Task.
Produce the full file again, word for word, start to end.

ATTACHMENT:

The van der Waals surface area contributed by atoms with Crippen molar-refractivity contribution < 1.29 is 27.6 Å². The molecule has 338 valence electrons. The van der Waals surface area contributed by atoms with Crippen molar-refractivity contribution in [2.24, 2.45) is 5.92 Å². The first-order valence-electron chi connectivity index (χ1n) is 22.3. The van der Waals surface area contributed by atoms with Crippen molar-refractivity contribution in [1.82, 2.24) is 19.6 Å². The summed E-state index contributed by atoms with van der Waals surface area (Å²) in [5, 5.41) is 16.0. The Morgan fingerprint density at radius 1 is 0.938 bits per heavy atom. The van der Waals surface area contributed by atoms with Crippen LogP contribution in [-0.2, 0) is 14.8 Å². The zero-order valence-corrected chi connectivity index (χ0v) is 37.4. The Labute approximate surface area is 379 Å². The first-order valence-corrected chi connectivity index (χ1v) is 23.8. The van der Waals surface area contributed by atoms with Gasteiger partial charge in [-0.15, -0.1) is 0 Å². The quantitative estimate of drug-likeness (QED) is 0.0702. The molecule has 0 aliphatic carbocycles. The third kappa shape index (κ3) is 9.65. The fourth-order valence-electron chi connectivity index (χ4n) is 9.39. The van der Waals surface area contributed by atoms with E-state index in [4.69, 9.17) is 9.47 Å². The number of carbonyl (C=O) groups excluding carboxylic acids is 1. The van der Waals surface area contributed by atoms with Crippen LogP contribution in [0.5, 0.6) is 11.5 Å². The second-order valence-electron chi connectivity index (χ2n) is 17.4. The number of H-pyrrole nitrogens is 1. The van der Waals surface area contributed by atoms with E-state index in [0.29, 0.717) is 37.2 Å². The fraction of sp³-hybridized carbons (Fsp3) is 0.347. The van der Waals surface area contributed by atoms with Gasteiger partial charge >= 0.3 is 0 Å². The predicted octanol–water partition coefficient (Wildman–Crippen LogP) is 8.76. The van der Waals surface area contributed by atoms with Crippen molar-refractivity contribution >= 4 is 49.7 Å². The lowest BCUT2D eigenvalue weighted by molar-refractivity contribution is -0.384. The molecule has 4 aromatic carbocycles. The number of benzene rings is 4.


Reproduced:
The van der Waals surface area contributed by atoms with Crippen molar-refractivity contribution < 1.29 is 27.6 Å². The molecule has 338 valence electrons. The van der Waals surface area contributed by atoms with Crippen molar-refractivity contribution in [2.24, 2.45) is 5.92 Å². The first-order valence-electron chi connectivity index (χ1n) is 22.3. The van der Waals surface area contributed by atoms with Crippen molar-refractivity contribution in [1.82, 2.24) is 19.6 Å². The summed E-state index contributed by atoms with van der Waals surface area (Å²) in [5, 5.41) is 16.0. The Morgan fingerprint density at radius 1 is 0.938 bits per heavy atom. The van der Waals surface area contributed by atoms with Crippen LogP contribution in [-0.2, 0) is 14.8 Å². The zero-order valence-corrected chi connectivity index (χ0v) is 37.4. The Labute approximate surface area is 379 Å². The first-order valence-corrected chi connectivity index (χ1v) is 23.8. The van der Waals surface area contributed by atoms with Gasteiger partial charge in [-0.15, -0.1) is 0 Å². The quantitative estimate of drug-likeness (QED) is 0.0702. The molecule has 0 aliphatic carbocycles. The third kappa shape index (κ3) is 9.65. The fourth-order valence-electron chi connectivity index (χ4n) is 9.39. The van der Waals surface area contributed by atoms with E-state index in [4.69, 9.17) is 9.47 Å². The number of carbonyl (C=O) groups excluding carboxylic acids is 1. The van der Waals surface area contributed by atoms with Crippen LogP contribution in [0.5, 0.6) is 11.5 Å². The second-order valence-electron chi connectivity index (χ2n) is 17.4. The number of H-pyrrole nitrogens is 1. The van der Waals surface area contributed by atoms with E-state index in [0.29, 0.717) is 37.2 Å². The fraction of sp³-hybridized carbons (Fsp3) is 0.347. The van der Waals surface area contributed by atoms with Gasteiger partial charge >= 0.3 is 0 Å². The predicted octanol–water partition coefficient (Wildman–Crippen LogP) is 8.76. The van der Waals surface area contributed by atoms with Crippen molar-refractivity contribution >= 4 is 49.7 Å². The lowest BCUT2D eigenvalue weighted by molar-refractivity contribution is -0.384. The molecule has 4 aromatic carbocycles. The number of benzene rings is 4.